> Folk Music > Songs > On Monday Morning

A Week’s Work Well Done / On Monday Morning (I Married a Wife)

[ Roud 433 ; Master title: A Week’s Work Well Done ; Laws Q6 ; Ballad Index LQ06 ; VWML RoudFS/S269594 , GG/1/17/1073 ; Wiltshire 515 ; Mudcat 19427 ; trad.]

Blyth Voices Folk Songs collected by Ralph Vaughan Williams Marrow Bones The Idiom of the People Songs of the West

William Alexander of Cliddesdon, Hampshire, sang the awful On Monday Morning, a song of a man beating his scolding wife to death, to Ralph Vaughan Williams in 1909. This version was printed in 1959 in Vaughan Williams’ and Lloyd’s The Penguin Book of English Folk Songs, which commented:

Baring-Gould, who describes this as a song “relished by married men”, found an early set in a collection of stall balladry, West Country Garlands, date about 1760. He obtained a version from the singing of Robert Hard of South Brent, Devon, which he called A Week’s Work Well Done. Our version is sung to a variant of the well-known Turpin Hero tune. Frank Kidson had information that the song was sung by Grimaldi the clown, about 1820.

Ollie Gilbert sang Willow Green to Alan Lomax and Shirley Collins at Timbo, Arkansas, in October 1959. This recording was included in 1997 on the Rounder anthology Ozark Frontier (Southern Journey Volume 7).

Nick Dow sang A Week’s Work Well Done in 1978 on his Dingle’s album Burd Margaret. He noted:

A song of marital discord, rumoured to have been sung in 1820 by the clown Grimaldi.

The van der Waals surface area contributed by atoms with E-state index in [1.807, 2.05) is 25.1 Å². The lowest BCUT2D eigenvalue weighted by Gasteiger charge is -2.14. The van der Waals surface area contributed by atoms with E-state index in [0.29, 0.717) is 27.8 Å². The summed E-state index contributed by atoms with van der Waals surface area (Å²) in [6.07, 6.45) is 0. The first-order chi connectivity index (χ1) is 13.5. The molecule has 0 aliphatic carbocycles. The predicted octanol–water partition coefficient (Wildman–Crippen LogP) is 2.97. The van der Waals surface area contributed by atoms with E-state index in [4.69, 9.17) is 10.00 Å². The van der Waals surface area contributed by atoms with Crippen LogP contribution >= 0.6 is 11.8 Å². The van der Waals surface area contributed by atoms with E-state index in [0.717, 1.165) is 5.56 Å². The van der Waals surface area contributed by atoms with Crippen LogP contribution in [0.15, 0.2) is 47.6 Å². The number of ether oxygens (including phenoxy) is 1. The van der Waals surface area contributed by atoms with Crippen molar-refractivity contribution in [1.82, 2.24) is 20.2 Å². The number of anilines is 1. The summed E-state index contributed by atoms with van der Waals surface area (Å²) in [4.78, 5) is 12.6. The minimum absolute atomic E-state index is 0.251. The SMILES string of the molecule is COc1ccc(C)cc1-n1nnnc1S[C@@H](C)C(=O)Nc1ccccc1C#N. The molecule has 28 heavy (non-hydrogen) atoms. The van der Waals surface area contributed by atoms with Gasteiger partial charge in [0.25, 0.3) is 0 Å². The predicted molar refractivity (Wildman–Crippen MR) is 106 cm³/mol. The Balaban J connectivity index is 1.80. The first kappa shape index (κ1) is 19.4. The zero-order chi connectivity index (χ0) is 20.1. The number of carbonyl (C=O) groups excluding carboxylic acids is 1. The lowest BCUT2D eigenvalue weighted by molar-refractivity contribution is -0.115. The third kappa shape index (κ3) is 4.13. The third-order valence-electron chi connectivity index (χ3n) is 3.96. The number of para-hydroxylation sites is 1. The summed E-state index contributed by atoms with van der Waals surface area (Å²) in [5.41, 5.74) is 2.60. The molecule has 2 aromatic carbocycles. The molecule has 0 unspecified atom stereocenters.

Mick Ryan sang On Monday Morning in 1978 on his and Jon Burge’s The Leader Tradition album Fair Was the City.


William Alexander sings On Monday Morning

On Monday morning I married a wife,
Thinking to live a sober life;
But as she turned out, I’d better be dead,
The remarkable day that I was wed,
To me rite fol-lol-liddle-lol-le-day.

On Tuesday morning I goes to the wood,
I cut a stick both fine and good.
The finest stick that ever you did see,
I cut him out of a holly, holly tree,
To me rite fol-lol-liddle-lol-le-day.

On Wednesday morning then home I goes,
Thinking a battle I must try.
I beat her about her back and her wig
Until I’d a-broke my holly, holly twig,
To me rite fol-lol-liddle-lol-le-day.

Oh Thursday morning my poor wife,
She was sick and like to die.
If she isn’t better tomorrow to be
The devil may have her tomorrow for me,
To me rite fol-lol-liddle-lol-le-day.

On Friday morning the sun did shine
And I walked out in the midst of my prime.
Oh, the devil he’s come in, in the midst of the game
And he took her away, both blind and lame,
To me rite fol-lol-liddle-lol-le-day.

On Saturday morning it’s five days past,
My poor wife is dead at last.
The big bell shall ring and the little one shall toll
Ad I’ll go home as a jolly old soul,
To me rite fol-lol-liddle-lol-le-day.

On Sunday morning I died without,
I had ne’er a wife to scold me about.
Here’s good luck to my pipe, to my bottle and my friend,
And here’s good luck to a week’s work end,
To me rite fol-lol-liddle-lol-le-day.